Parashat Vayera

Challenging the Heavens

Abraham attempts to save the people of Sodom and Gomorrah.

Print this page Print this page

Prayer is meaningless unless it is subversive, unless it seeks to overthrow and to ruin the pyramids of callousness, hatred, opportunism, falsehoods. The liturgical movement must become a revolutionary movement, seeking to overthrow the forces that continue to destroy the promise, the hope, the vision.

Prayer in the News

We saw this revolution of prayer during the fall of 2007 when the images of monks marching in the streets of Burma against the military government, being beaten and killed, shook the world. Though such brutality against anyone should enrage us and break our hearts, there was something profoundly painful about those particular images: the prayerful claiming their power by simply marching, daring to use their feet in the face of weaponry. Seeing those images, I was certain their strength to do so was rooted in their kavanah. We have the opportunity to use this kavanah every time we pray.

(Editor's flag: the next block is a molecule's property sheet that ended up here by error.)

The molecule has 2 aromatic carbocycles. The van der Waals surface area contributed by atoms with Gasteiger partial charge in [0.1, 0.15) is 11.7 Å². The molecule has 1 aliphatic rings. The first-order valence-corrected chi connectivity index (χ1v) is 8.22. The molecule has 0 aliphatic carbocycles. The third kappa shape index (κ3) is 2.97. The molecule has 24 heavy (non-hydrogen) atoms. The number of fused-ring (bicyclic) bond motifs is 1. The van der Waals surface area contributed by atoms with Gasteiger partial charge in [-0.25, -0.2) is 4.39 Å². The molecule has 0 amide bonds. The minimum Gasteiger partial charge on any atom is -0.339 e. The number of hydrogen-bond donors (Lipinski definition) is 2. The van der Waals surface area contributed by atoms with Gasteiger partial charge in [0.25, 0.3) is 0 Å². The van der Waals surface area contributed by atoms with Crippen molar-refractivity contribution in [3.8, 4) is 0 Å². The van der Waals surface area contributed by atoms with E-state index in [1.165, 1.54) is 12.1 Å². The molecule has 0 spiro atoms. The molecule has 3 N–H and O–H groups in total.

Though we can only dream of relating to God as Abraham did, our liturgy reminds us that we too can pray for justice. Prayers aimed to subvert oppressive systems and challenge the status quo can be found throughout the siddur. Prayers that the hungry should be fed and the naked clothed seek to break the chains of global capitalism that leave millions starving and unprotected. Prayers that the sick will be healed and that the dead will rise challenge the circle of life we believe to be natural. If we can challenge the very systems of creation, davka--how much more so--can we challenge those who claim the authority of God: the modern pharaohs and the juntas.

When we engage in this exercise of imagining the unimaginable, we gain energy and vision in our work for change. When we follow our father Abraham’s example and dare to speak truth to power, our activism is spiritual expression of the highest form. May we have the hutzpah to act together toward “the promise, the hope, the vision.”

Did you like this article?  MyJewishLearning is a not-for-profit organization.

Please consider making a donation today.

Alana Alpert

After receiving rabbinic ordination from Hebrew College in June 2014, Alana will serve as the Rabbi/Organizer of Project Micah in Detroit, an exciting collaboration between Congregation T'chiyah and the Harriet Tubman Center. A trained community organizer, educator, and service-learning facilitator, she has worked in a number of Jewish and interfaith social justice organizations. She is passionate about the intersections of spiritual practice and social change.